Mutual funds are a great investment option for investors, both new and experienced. Since they pool the funds from multiple investors and invest in a basket of different assets, mutual funds come with inherent diversification. It also carries a slightly lower amount of investment risk compared to direct investments as well.
Contrary to popular opinion, mutual funds don’t just invest in the equity market alone; although a large number of them do concentrate their investments in the equity space. In fact, there are different kinds of mutual funds, categorised according to the asset class they invest in. Wondering what they are? Here’s a brief overview.
Mutual funds are broadly categorised into four different kinds based on the asset class that they invest in - equity funds, fixed income funds, money market funds, and hybrid funds. Let’s take a more in depth look at each category.
As the name itself signifies, equity funds are a kind of mutual funds that predominantly invest in the stocks of different companies. Since these funds invest in the equity market, they tend to carry high amounts of investment risk. That said, the potential for capital appreciation is also high with these kinds of mutual funds.
While the general theme of equity funds are the same throughout, not all of them are similar or comparable to one another. While some equity funds may choose to invest in just one or multiple sectors, others may try to mirror an index like the Nifty 50.
Also known as bond funds, fixed income funds invest a major portion of the investors’ money into bonds issued by corporations and the government. Unlike equity funds that rely on capital appreciation from share price growth, the goal of fixed income funds is to provide a steady source of income to the investors.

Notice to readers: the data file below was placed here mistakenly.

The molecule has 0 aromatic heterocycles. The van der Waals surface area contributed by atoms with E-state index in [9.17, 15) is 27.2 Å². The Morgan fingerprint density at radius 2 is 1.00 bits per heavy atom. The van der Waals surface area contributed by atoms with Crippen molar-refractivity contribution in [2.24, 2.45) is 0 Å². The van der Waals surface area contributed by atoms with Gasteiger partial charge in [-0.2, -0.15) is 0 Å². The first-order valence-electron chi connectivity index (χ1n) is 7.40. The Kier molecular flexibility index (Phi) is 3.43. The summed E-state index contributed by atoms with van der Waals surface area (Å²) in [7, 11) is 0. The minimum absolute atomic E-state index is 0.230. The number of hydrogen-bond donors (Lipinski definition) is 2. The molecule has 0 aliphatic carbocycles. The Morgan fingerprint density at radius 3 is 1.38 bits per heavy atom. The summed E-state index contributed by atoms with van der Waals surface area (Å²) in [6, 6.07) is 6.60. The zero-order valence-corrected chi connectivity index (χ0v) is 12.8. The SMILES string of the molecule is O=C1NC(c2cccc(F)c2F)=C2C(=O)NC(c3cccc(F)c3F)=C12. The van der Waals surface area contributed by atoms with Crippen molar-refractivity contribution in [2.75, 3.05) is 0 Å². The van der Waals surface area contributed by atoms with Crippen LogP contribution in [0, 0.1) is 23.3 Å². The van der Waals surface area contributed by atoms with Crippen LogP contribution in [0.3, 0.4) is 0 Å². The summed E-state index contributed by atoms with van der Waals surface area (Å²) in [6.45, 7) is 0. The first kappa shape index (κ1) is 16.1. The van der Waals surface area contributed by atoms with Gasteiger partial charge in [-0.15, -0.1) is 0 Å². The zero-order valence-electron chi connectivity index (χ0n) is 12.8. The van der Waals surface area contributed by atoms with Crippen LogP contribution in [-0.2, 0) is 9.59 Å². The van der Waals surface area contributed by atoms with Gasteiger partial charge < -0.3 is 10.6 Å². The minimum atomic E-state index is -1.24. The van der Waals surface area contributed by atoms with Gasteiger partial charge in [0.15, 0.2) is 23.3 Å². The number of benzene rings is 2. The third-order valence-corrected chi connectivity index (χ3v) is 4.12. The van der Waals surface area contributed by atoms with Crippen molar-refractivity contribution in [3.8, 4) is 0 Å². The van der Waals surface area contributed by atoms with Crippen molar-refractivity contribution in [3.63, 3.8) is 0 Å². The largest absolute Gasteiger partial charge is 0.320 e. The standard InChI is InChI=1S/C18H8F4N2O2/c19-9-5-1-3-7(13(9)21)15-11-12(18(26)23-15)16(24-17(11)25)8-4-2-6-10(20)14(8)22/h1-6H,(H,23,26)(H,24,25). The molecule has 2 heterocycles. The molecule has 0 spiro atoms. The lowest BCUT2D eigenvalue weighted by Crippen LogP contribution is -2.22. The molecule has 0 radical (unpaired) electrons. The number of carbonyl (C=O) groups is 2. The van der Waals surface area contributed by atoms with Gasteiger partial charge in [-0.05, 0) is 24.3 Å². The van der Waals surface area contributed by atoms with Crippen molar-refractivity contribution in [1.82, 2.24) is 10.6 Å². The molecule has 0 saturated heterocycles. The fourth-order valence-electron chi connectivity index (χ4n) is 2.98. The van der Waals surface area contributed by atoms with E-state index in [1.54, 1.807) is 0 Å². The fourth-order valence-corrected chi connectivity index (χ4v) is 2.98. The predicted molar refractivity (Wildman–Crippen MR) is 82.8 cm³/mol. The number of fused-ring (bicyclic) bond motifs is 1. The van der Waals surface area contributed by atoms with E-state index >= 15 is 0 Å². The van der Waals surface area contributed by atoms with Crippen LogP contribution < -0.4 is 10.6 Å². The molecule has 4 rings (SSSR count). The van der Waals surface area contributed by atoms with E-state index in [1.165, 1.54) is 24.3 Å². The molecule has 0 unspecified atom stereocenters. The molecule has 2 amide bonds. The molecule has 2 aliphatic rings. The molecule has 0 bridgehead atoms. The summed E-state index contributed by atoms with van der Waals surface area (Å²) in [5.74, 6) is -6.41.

Also, the return generating potential of fixed income funds is not as high as equity funds. However, fixed income funds are considerably safer than equity funds. Due to the relatively safer nature of these funds and their ability to provide steady income, investors try to include these funds into their portfolio along with equity funds.
Although they might sound very similar to fixed income funds, money market funds are a different category altogether. These funds tend to only invest in highly rated, short-term investments issued by the government such as certificates of deposits, T-bills, short-term bonds, and dated securities, among others.
Since these funds majorly invest in government securities, they tend to carry the least amount of risk among all the 4 kinds of mutual funds. This makes money market funds the perfect option for risk averse investors looking for a steady return on their investments.
Also referred to as balanced funds, hybrid funds invest the pooled money into both stocks and debt securities. The ratio of investment in both stocks and debt securities depends on the fund manager and can either be fixed or variable in nature.
Usually, fund managers of hybrid funds tend to go for a 60-40 split between stocks and debt securities, where 60% of the funds are invested in stocks and the remaining 40% is invested in debt.
There you have it - the four kinds of mutual funds. Since there are multiple subcategories within these four kinds of mutual funds, always remember to read through the mutual fund documentation thoroughly to ensure that they conform to your needs and requirements before investing in them.
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